The climax, despite a largely unnecessary return to the hotel, is at the family home, mid remodelled, and somewhere along the line there is the sense of the uncanny as the familiar and he forgotten. The place of refuge and safety turns into a trap – Lisa moves from locking out into locking in. The police, obviously, can’t help as usual, and justice has to be personal. Her weapons are improvised – whilst villains have guns and knives, she has chairs and fire extinguishers and hockey sticks but an inexplicable failure to kick anyone in the balls. And, as I say, patriarchy reasserts itself.

I’m glad I’ve ticked this off the list, but it’s a by the numbers slick thriller with some nice touches.

Incredulity Towards Metanightmares

Wes Craven’s New Nightmare (Wes Craven, 1994)

Popular culture relies on repetition with difference and there is perhaps no subgenre that is quite so repetitive as the slasher — the crime in the past, the discrete/isolated setting, the gender ambiguous and curiously mobile villain and their double the gender ambiguous final girl, the increasing number of unmissed teen victims… none of whom go to the cinema to see slasher films. Craven, finally, is allowed to visit his idea of a Pomo slasher and puts Heather Langenkamp, Robert Englund and John Saxon at the heart of a movie about making an Elm Street style film, with a real Krueger going after the cast and crew. Alongside actors playing themselves, we have Craven as Craven and Robert Shaye as Robert Shaye and no doubt best boys playing best boys. As far as one can see, Langenkamp is better as Langenkamp than as Nancy, and Englund plays affable character actor troubled by nightmares.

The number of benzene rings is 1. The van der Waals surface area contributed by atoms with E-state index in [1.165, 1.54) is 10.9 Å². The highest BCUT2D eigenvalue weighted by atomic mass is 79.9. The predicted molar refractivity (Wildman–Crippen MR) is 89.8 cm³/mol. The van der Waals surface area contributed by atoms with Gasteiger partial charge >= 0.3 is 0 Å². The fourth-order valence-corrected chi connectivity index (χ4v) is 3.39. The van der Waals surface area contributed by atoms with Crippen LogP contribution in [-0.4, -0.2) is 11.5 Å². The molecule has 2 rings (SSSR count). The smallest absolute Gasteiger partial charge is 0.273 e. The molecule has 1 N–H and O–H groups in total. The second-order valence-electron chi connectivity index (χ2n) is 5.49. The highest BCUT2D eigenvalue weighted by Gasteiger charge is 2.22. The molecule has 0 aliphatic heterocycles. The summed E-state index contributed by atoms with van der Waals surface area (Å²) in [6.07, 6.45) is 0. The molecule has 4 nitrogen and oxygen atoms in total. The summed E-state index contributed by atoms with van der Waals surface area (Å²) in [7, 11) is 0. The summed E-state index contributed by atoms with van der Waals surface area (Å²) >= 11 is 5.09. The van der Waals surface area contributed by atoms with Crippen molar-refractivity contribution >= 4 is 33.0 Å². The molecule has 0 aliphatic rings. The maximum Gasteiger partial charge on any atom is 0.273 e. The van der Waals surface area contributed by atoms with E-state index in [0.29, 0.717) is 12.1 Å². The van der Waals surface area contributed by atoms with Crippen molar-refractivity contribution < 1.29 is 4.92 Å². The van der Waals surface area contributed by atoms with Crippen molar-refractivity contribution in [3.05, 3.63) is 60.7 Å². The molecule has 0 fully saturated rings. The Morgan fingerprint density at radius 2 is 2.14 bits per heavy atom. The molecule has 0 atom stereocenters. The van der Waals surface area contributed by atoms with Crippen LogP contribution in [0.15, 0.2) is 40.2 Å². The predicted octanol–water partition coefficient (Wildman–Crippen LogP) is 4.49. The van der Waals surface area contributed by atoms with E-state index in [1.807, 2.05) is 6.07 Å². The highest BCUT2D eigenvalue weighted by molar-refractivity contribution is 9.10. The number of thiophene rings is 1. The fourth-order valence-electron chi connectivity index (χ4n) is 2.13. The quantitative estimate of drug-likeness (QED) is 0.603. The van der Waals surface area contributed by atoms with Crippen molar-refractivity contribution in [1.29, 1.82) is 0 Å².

Yes, it is clever and we have some more spectacular deaths, as well as further cameos from actors we probably last saw in the franchise. John Saxon as father figure melds into Thompson’s father and the original footage of A Nightmare on Elm Street is folded into the film. There is a sense of biting that hand that feeds them — dangerous with those metal nails — and possibly those actors would have gone to greater things than most of them did without the Elm Street resume. 

To the extent that Pomo is radical rather than neoconservative it is fun and interesting and at least foregrounds the cynicism of film franchises, but now the final girl is the final mother, kicking slasher butt because she is the lioness protecting her cub. We’ve neatly been prepared for the denouement by the telling of Hansel and Gretel, and the script plays into the generic  imperative of the open ending.